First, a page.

Molly E. Reynolds: How will the House respond to Trump’s constitutional escalation?
(Anna Moneymaker | The New York Times) Adam Schiff, a leader of the House impeachment inquiry, on Monday, Oct. 7, 2019, after the Trump administration barred Ambassador Gordon Sondland from being interviewed.
The defiant letter
sent from the White House counsel, Pat Cipollone, to Speaker Nancy Pelosi and the heads of three House committees adds another large brick to the wall of obstruction against efforts by the House to investigate President Trump.
It is largely cloaked in procedural language and includes wide-ranging criticisms of the House’s approach — many of them with substantive shortcomings. It is also troubling for what it signals about the White House’s view of congressional authority.
But its fundamental purpose is much broader. The letter is aimed at reshaping the terms of the political debate between the White House and the House of Representatives, providing a frame for Republicans in Congress and beyond to push back against the inquiry. The White House’s allegations that congressional Democrats plainly seek to “reverse the election of 2016 and to influence the election of 2020” reflect this, as does their heavy focus on the House Intelligence Committee chairman, Adam Schiff of California, who has emerged as the public face of the Democrats’ investigative efforts
And the fact is, even if the House adopted a resolution authorizing an impeachment inquiry, it’s nearly impossible to imagine that the White House would change its posture toward the House’s investigation.
On their face, many of the procedural arguments are shaky. The letter states, for example, that the inquiry is “constitutionally invalid” in part because previous impeachment inquiries included an authorizing vote of the House. But neither the Constitution nor the Rules of the House require such a vote. Congress, as the Constitution states in Article 1, Section 5, has the power to “determine the Rules of its Proceedings” — including in the context of impeachment. The Supreme Court has been deferential
to that power.
The letter also criticizes the Democrats’ approach to subpoena power and argues that ranking minority members on committees had greater influence over subpoenas in previous impeachment inquiries. That claim ignores profound changes in recent years in how the House approaches subpoenas — some of which were put in place by zealous Republicans during their investigations of the Obama administration.
Finally, the letter states that if House Democrats “return to the regular order of oversight requests, we stand ready to engage in that process.” But it ends by asking House Democrats to “abandon the current invalid efforts to pursue an impeachment inquiry and join the President in focusing on the many important goals that matter to the American people.”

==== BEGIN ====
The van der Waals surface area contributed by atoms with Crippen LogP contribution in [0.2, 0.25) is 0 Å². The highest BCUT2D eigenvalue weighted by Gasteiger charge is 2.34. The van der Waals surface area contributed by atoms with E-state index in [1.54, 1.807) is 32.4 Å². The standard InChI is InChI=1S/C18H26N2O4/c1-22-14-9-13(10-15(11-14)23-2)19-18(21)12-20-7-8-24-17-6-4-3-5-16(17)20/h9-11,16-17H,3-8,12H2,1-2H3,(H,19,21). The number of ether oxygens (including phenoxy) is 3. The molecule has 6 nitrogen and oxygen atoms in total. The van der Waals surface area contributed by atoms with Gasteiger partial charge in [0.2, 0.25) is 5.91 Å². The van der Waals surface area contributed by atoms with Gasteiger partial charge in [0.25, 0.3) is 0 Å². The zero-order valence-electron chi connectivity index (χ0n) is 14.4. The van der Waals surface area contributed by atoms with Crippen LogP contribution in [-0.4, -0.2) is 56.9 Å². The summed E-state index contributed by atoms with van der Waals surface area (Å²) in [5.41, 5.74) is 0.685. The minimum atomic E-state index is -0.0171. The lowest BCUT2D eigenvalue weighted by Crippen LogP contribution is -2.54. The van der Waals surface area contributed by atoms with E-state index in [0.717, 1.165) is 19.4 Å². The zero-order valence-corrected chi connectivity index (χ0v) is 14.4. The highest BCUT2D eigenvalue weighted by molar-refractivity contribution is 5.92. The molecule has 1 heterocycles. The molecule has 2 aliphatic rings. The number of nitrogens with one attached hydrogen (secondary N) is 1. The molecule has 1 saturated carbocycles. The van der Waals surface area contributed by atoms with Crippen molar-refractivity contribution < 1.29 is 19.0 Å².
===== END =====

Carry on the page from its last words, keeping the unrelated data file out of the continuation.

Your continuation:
The calls for process change, then, aren’t to be taken seriously as an inducement of some kind of mutual accommodation on the part of Congress and the executive branch.
So why might the White House pick this moment to escalate its political fight? One possibility is that with some polls indicating growing support for impeachment, the president believes that the sooner a floor vote on impeachment happens — even one on authorizing the inquiry and not on any articles themselves — the more likely congressional Republicans are to remain unified or nearly so on the president’s side. If more information about the conduct of President Trump, Secretary of State Mike Pompeo, Vice President Mike Pence or other administration officials is revealed, some House Republicans may find themselves feeling pressured to vote to at least authorize an inquiry.
For the Democrats, the White House arguments may force procedural shifts. Historically, Congress and the executive branch have sought mutual accommodations over witnesses and documents — or as Tom Davis, Republican of Virginia and former chairman of the House Oversight and Government Reform Committee, put it recently, “you ask for the moon and end up with a moon rock
.” Now House Democrats may feel less compelled to pursue that kind of compromise and proceed directly to subpoenas, even if compliance has increasingly required slow-moving federal court proceedings. (For example, the House Judiciary Committee’s lawsuit to enforce a subpoena against the former White House counsel Don McGahn, filed in August, will not receive a federal court hearing until Oct. 31.)
Will Ms. Pelosi hold an authorizing vote? It’s not likely in the aftermath of the White House letter, because it would most likely be portrayed as caving to the White House’s demands and yielding power over the congressional agenda to the president. That said, now that a vast majority of her caucus members have gone on record
in support of an inquiry, the political costs to vulnerable rank-and-file Democrats of casting a pro-impeachment vote have probably gone down. Members who are concerned about the electoral implications of their votes will most likely already have to face those consequences.
In addition, Democratic leaders may wish to reserve the ability to keep the “impeachment umbrella” as wide as possible — perhaps to include material from the Mueller investigation — and avoid defining it more narrowly in the text of a resolution. As the House general counsel, Doug Letter, argued in federal court on Tuesday, in reference to the inquiry, “I can’t emphasize enough, it’s not just Ukraine
The Democrats’ next steps must reflect a fundamental truth about impeachment laid bare by the White House’s letter: Impeachment is a political process, not just a procedural fight.
Molly E. Reynolds is a senior fellow in governance studies at the Brookings Institution and the author of “Exceptions to the Rule: The Politics of Filibuster Limitations in the U.S. Senate.”